What if success is welcoming all to the table?

Consider this from St. Teresa of Avila:
Christ has no body on earth but yours; no hands but yours; no feet but yours. Yours are the eyes through which the compassion of Christ looks out to the world.
Yours are the feet with which he is to go about doing good. Yours are the hands with which he is to bless others now.

Note: next week I’ll post something about Luke 10:25-37 and ask the question: Who Are Our Neighbors?
I’ll say right now, however, that #BlackLivesMatter!
BLM
And all who are ignored, discriminated against, treated as lesser, and all who are the targets of racism and prejudice, we won’t stand by and watch it happen; we won’t be silent. You should have the space to express your anger, frustration, and sadness. We love you. We will stand with you. Let’s put an end to this sick, institutional, societal racism. And let’s stop saying that if we support Black Lives Matter that we are “against” the police or “against” others. That is not only false, it is also harmful. We can be “for” the just treatment of Black people everywhere and also “for” those in law enforcement. We can be “for” the honesty of admitting that the U.S. has deep, racist roots within its systems and society. And at the same time, while we support Black Lives Matter, we can also support the just treatment of undocumented immigrants, transgender and non-binary folk, the poor and homeless, the abused, and all else who deserve our love and attention. Of course we can.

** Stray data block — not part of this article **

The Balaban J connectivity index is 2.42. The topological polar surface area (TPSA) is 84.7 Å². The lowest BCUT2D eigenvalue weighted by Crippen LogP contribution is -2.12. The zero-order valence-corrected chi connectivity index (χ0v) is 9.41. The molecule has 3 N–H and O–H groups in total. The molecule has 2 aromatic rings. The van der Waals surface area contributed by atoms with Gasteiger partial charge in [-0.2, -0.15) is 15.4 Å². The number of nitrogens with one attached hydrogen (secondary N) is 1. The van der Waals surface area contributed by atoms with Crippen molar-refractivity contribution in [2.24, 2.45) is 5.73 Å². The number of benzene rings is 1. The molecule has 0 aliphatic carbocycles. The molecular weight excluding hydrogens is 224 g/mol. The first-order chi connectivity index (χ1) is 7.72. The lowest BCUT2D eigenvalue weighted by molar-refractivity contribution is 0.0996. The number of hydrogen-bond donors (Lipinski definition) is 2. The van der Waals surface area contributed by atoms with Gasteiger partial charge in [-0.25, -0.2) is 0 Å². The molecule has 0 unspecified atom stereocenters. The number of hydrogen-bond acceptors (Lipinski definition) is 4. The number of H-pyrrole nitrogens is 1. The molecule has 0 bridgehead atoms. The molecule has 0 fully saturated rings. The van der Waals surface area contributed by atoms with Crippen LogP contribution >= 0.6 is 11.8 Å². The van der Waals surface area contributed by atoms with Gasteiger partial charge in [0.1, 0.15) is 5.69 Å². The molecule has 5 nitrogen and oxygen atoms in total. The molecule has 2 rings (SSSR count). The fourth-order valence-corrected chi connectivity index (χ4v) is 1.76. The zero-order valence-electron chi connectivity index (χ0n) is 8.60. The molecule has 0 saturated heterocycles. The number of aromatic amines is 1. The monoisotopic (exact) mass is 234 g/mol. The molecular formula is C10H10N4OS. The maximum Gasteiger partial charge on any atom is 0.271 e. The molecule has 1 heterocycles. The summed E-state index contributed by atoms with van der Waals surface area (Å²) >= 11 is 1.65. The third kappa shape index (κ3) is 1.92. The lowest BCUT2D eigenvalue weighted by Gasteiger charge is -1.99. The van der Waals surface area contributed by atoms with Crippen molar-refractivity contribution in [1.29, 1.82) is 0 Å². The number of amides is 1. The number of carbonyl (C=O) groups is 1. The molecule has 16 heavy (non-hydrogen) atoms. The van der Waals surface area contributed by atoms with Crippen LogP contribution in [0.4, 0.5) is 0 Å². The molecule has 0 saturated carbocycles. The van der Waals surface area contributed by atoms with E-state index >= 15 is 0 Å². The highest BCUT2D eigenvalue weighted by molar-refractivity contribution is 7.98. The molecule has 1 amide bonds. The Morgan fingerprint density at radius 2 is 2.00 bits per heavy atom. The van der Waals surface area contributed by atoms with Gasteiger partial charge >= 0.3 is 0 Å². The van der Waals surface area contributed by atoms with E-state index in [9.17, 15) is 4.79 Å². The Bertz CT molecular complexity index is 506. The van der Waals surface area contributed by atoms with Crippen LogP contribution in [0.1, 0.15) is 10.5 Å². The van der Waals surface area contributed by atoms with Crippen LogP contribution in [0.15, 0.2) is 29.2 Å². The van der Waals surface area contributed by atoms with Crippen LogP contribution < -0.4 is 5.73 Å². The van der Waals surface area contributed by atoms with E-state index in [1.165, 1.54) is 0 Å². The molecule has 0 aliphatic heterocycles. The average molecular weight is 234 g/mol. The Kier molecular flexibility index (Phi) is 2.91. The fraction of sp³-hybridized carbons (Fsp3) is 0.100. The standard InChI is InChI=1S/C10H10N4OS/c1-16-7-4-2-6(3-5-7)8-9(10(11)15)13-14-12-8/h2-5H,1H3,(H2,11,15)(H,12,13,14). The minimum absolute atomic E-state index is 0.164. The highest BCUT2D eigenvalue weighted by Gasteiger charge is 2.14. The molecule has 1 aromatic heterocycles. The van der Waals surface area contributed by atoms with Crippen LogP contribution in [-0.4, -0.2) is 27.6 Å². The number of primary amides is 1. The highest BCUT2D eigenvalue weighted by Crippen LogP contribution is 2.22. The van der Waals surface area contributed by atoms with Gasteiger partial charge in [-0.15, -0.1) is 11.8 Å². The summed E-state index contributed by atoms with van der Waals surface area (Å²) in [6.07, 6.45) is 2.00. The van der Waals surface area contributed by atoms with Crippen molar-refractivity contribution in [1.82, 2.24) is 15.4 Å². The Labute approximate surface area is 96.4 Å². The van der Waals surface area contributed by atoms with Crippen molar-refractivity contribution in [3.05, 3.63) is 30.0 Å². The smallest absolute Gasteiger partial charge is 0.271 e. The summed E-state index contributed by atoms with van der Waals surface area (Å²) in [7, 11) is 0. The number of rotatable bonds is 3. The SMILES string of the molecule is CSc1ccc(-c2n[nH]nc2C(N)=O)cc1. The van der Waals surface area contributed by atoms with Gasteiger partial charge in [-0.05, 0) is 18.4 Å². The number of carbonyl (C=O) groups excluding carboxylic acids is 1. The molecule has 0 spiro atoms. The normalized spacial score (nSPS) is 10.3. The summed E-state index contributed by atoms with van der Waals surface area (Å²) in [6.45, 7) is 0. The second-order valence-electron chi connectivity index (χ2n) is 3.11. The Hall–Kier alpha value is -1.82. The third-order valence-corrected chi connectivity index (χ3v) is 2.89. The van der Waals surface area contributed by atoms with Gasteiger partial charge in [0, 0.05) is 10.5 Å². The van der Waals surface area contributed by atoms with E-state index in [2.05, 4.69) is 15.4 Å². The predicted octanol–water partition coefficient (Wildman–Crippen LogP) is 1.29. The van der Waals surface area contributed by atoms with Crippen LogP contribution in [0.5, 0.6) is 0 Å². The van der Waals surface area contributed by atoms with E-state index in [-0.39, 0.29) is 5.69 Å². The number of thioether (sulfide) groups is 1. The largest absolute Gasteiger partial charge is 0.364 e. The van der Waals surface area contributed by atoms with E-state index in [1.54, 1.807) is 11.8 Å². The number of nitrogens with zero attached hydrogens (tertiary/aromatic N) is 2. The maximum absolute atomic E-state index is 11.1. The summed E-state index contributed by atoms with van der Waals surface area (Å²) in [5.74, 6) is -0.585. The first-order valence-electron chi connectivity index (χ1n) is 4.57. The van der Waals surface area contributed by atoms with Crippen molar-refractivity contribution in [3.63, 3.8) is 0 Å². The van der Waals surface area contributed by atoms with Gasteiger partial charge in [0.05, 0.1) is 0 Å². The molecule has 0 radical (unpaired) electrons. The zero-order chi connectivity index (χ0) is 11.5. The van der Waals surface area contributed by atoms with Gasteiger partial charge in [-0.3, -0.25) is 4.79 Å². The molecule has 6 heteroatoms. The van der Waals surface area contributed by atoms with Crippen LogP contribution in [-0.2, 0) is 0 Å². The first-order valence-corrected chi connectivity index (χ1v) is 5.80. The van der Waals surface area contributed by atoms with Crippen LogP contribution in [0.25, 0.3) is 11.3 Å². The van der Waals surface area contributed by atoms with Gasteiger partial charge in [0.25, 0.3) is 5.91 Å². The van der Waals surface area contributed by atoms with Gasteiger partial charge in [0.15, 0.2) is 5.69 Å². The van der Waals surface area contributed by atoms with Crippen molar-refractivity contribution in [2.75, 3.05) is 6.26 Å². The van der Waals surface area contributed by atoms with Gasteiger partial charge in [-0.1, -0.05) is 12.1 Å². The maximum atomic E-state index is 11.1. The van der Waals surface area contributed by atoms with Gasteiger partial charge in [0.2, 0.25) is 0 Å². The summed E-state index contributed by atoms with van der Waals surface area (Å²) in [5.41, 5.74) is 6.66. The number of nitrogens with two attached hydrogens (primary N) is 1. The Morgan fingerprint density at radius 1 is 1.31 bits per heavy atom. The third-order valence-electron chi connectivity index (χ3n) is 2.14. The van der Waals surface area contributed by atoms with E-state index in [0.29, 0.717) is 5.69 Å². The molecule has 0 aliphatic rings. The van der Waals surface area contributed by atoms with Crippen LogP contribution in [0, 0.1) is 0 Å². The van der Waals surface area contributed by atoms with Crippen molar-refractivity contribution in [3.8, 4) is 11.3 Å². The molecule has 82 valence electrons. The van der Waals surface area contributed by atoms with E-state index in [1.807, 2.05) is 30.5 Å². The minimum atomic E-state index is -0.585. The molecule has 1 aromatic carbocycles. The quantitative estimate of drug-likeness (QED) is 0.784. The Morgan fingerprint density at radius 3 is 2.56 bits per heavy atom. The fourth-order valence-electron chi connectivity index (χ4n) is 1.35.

Pentecost Inside, Spirit Outside

John 14:8-17; 24-27

 

What is on the inside eventually shows itself on the outside.